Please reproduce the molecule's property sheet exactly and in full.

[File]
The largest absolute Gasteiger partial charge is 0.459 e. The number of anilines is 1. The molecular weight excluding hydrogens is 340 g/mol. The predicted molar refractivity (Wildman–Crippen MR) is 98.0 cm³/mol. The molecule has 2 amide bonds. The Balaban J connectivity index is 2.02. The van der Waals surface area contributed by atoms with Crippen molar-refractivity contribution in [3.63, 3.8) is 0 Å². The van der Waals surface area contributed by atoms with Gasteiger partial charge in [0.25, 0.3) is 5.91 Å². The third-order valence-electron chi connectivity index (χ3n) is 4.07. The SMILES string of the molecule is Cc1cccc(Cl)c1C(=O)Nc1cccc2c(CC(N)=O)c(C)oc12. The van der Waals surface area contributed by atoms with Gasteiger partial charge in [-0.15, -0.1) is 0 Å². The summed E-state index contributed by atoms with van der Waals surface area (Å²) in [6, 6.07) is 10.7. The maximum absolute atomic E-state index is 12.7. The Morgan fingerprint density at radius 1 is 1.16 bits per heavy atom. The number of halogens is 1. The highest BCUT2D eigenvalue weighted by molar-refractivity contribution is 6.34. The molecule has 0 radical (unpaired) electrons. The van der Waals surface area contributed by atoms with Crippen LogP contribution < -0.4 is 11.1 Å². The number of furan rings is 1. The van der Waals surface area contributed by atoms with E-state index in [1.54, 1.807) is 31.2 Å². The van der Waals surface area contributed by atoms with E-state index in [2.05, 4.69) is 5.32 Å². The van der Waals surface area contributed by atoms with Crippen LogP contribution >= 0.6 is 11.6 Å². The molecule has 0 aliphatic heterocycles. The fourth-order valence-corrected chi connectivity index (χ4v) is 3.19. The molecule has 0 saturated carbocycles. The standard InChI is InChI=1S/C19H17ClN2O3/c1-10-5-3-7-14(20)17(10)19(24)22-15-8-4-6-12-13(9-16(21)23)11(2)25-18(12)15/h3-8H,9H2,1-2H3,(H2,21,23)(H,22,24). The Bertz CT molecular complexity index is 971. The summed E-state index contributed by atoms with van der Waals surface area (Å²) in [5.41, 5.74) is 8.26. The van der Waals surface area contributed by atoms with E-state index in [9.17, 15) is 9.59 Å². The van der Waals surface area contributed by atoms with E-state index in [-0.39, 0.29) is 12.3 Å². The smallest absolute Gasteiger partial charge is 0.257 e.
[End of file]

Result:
The largest absolute Gasteiger partial charge is 0.459 e. The number of anilines is 1. The molecular weight excluding hydrogens is 340 g/mol. The predicted molar refractivity (Wildman–Crippen MR) is 98.0 cm³/mol. The molecule has 2 amide bonds. The Balaban J connectivity index is 2.02. The van der Waals surface area contributed by atoms with Crippen molar-refractivity contribution in [3.63, 3.8) is 0 Å². The van der Waals surface area contributed by atoms with Gasteiger partial charge in [0.25, 0.3) is 5.91 Å². The third-order valence-electron chi connectivity index (χ3n) is 4.07. The SMILES string of the molecule is Cc1cccc(Cl)c1C(=O)Nc1cccc2c(CC(N)=O)c(C)oc12. The van der Waals surface area contributed by atoms with Gasteiger partial charge in [-0.15, -0.1) is 0 Å². The summed E-state index contributed by atoms with van der Waals surface area (Å²) in [6, 6.07) is 10.7. The maximum absolute atomic E-state index is 12.7. The Morgan fingerprint density at radius 1 is 1.16 bits per heavy atom. The number of halogens is 1. The highest BCUT2D eigenvalue weighted by molar-refractivity contribution is 6.34. The molecule has 0 radical (unpaired) electrons. The van der Waals surface area contributed by atoms with Crippen LogP contribution < -0.4 is 11.1 Å². The number of furan rings is 1. The van der Waals surface area contributed by atoms with E-state index in [1.54, 1.807) is 31.2 Å². The van der Waals surface area contributed by atoms with E-state index in [2.05, 4.69) is 5.32 Å². The van der Waals surface area contributed by atoms with Crippen LogP contribution >= 0.6 is 11.6 Å². The molecule has 0 aliphatic heterocycles. The fourth-order valence-corrected chi connectivity index (χ4v) is 3.19. The molecule has 0 saturated carbocycles. The standard InChI is InChI=1S/C19H17ClN2O3/c1-10-5-3-7-14(20)17(10)19(24)22-15-8-4-6-12-13(9-16(21)23)11(2)25-18(12)15/h3-8H,9H2,1-2H3,(H2,21,23)(H,22,24). The Bertz CT molecular complexity index is 971. The summed E-state index contributed by atoms with van der Waals surface area (Å²) in [5.41, 5.74) is 8.26. The van der Waals surface area contributed by atoms with E-state index in [9.17, 15) is 9.59 Å². The van der Waals surface area contributed by atoms with E-state index in [-0.39, 0.29) is 12.3 Å². The smallest absolute Gasteiger partial charge is 0.257 e.